You are right about the dog in the name; Polybius 18.22.9 and Plutarch Flam. 8.2 and Strabo Geography 9.5.20/chapter 441 do say Κυνὸς κεφαλάς so he does seem to have thought of it as “the Dog's Heads.” Presumably each of the individual peaks which Polybius and Plutarch describe was called "the Dog's Head."
Xenophon wrote:
Now descriptions of the battle do often use singular nouns. But Alcaeus is writing in verse, and Greek verse is loose about number because the metre compels it.
I am no expert in Greek, still less in Greek poetry, but my understanding is the plural is used as often for metrical convenience as the singular in Greek poetry ( see e.g. Horace Jones work). Moreover the plural of ‘nwtn’/ridge/back is ‘nwta’/ridges, which would not break metrical convenience in the slightest if Alcaeus had wanted to use plural. I don’t therefore think this argument is valid.
I am certainly no expert either.

Yes, Greek poets can as easily use the plural for the singular as the singular for the plural, but my point was that the choice of a singular or plural in verse usually says more about the poem than the thing described. The first line of a Greek elegiac couplet normally ends in two long syllables (a spondee) and the singular νώτῳ fits the bill where the plural νώτοις gives a long-short-short dactyl as agesilaus has said. There are some points in verse where one can substitute two short syllables for a long, but in my limited knowledge of Greek metre I do not think that the end of a hexameter line is one of them.
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Re: The Probable site of Kynoskephalae battlefield 197 BC

Post by sean_m »

Efstathios wrote:
All in all, I think that any serious proposal has to show that a particular location had some feature which could have been called the Dogs' Heads in antiquity.
And that is the problem, that none of these hills look like dogs heads. Unless they had a different shape at that time, which is possible. One can see the changes of scenery in Thermopylae and Marathon, but that was mainly due to the sea. Of course, KynosKephalae were not near the sea, so one would have to research how the scenery changes in plains. And there is also another problem here, which is the question of how tall were the hills and how rough. Cause if we are talking about hills like the ones Hammond identified, not that tall and rather flat, then i don't see how their shape can resemble dogs heads. It could be some other hills that had that name nearby, or the name is not a reference to the shape.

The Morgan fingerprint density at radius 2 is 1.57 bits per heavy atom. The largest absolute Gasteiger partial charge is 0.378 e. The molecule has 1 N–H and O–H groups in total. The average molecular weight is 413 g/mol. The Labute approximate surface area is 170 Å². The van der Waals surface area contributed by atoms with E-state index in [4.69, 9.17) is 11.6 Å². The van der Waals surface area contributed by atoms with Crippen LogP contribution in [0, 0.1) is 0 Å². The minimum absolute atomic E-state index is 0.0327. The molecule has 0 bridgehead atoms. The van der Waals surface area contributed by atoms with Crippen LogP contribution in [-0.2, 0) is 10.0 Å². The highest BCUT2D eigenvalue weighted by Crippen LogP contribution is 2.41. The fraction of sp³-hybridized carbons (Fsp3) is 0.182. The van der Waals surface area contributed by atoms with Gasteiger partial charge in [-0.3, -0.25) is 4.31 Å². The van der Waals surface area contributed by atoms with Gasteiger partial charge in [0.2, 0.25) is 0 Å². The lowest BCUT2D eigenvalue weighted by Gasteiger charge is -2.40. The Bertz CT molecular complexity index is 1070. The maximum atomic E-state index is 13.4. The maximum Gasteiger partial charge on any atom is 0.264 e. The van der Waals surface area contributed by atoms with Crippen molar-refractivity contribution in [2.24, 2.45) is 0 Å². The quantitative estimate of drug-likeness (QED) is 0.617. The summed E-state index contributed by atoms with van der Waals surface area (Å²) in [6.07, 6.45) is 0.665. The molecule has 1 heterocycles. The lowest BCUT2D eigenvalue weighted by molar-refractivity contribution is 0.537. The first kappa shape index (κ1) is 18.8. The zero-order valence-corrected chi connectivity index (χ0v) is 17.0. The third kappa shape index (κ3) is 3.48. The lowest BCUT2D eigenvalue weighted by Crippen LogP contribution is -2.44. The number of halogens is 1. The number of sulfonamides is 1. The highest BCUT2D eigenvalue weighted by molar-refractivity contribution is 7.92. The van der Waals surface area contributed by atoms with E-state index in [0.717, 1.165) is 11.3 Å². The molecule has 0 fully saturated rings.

And by the way, Sean is correct, it is plural.
Hammond's idea that some of the little rises and falls in the ground can look like the head of a sheepdog as seen fron the side is interesting, and his photos look more promising than the ones in Google Earth, but none of the sites which I have seen impresses me as a good fit for the descriptions in the ancient sources. I have not read those sources or the modern arguments closely (doing so would take a few days), and it is absolutely possible that Polybius and especially Plutarch or Livy misunderstood some things. (For example, after the battle some in Macedon may have exaggerated the roughness of the ground to either excuse Philip for losing or blame him for choosing to fight on the wrong ground). Polybius wrote decades after the battle, and we only have part of his histories.